This short course is designed for those who would like to start writing fictional plays but don't know how to get started. It's also a great course for those who have experience but wish to brush up on their techniques and knowledge.
We will lead you through the important aspects of genre, character, setting and structure and provide you with exercises and guidance to enable you to develop your skills as playwright.
This course has been designed and produced by Worcester Repertory Company in conjunction with our expert contributors including playwrights, lecturers, dramaturges and educational specialists.
By the end of this course you should be able to;
- Identify your strengths as a potential playwright.
- Understand the basic terminology of playwriting.
- Demonstrate a basic understanding of the principles of playwriting.
- Understand the structure of different types of plays.
- Plot and begin to write scenes that can then be developed into a play-script.
1. Introduction & Rules of Writing Plays
Welcome to the course. During your first lesson we'll look at what you'll need and how the course will work, and get you started on some tasks to start your journey as a playwright.
2. The Structure of Plays
In this lesson you'll learn about the form and structure of plays and how to craft a story that an audience can relate to.
3. The Genre of Plays
Genre is a vast subject but in this lesson we'll help you navigate some of the everyday pitfalls that first-time writers fall in to. Genre contributes to the writing of plays and how to use it to influence your plots, characters, settings and structures, so it's important to get it right.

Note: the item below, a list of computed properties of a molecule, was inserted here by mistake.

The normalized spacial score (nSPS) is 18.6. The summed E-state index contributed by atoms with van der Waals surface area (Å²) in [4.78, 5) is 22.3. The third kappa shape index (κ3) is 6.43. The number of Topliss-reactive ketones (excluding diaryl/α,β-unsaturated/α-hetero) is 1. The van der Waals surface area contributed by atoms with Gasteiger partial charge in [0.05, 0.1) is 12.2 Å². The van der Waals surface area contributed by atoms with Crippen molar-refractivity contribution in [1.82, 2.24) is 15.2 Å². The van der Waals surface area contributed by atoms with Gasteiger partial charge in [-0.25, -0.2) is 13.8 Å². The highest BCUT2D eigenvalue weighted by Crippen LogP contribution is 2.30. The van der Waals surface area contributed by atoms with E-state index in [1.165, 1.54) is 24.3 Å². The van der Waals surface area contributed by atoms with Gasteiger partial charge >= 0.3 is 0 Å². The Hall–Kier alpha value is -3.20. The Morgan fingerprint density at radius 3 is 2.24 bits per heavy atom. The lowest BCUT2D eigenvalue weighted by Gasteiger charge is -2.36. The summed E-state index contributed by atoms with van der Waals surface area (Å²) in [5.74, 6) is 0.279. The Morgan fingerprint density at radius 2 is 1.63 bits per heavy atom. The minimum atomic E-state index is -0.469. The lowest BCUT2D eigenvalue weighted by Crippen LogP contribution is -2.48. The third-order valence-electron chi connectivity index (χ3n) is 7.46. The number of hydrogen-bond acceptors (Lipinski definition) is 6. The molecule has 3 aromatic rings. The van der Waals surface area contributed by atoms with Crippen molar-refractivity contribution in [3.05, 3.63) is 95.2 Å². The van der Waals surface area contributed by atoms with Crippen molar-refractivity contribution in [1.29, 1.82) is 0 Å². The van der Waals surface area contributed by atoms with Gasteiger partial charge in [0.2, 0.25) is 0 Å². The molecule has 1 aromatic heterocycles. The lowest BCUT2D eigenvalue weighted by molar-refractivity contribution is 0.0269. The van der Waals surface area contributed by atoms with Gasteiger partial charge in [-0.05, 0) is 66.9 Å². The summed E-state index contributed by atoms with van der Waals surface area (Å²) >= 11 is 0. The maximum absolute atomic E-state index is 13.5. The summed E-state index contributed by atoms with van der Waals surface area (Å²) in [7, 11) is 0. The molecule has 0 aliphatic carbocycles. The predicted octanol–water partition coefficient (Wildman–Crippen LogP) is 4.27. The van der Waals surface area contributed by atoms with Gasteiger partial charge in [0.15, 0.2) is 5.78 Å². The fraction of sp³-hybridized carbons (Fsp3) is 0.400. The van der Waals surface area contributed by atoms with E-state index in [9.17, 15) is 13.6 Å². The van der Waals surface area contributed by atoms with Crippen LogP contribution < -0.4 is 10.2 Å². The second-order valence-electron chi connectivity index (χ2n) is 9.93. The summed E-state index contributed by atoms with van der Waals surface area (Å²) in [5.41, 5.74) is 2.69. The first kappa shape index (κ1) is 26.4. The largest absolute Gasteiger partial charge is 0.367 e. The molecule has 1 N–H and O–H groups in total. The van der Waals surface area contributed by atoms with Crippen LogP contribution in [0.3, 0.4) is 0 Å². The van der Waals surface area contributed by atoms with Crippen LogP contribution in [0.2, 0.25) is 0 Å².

The setting of a play is hugely important to the reality of bringing a story to life on the stage. Characters and genre can be informed by a setting and what is presented to an audience and surrounds the characters can have a profound effect on the story you are telling. You'll learn how to craft a realistic setting for your play and characters and where to find your inspiration.
Characters are essential for building drama and tension within your play. You'll learn about the difference between rounded and flat characters and the 'breadcrumbs' you need to leave for your directors and actors.
Once the characters, setting, genre and structure are in place, it's time to talk! Dialogue brings a play to life and the way in which it is written will inform how an actor or director interprets the character's voices.
7. Conclusion and Going Forward
Bringing all your new knowledge together which will culminate in one final task. You'll be lead through a creative process which will help you write a piece of theatre for two characters.
Going forward you'll be looking to explore your potential as a playwright. This lesson will give you tips, tricks, advice, and guidance on the next stages of your development.
This course can be completed in approximately 6 - 10 hours. This includes independent working time.
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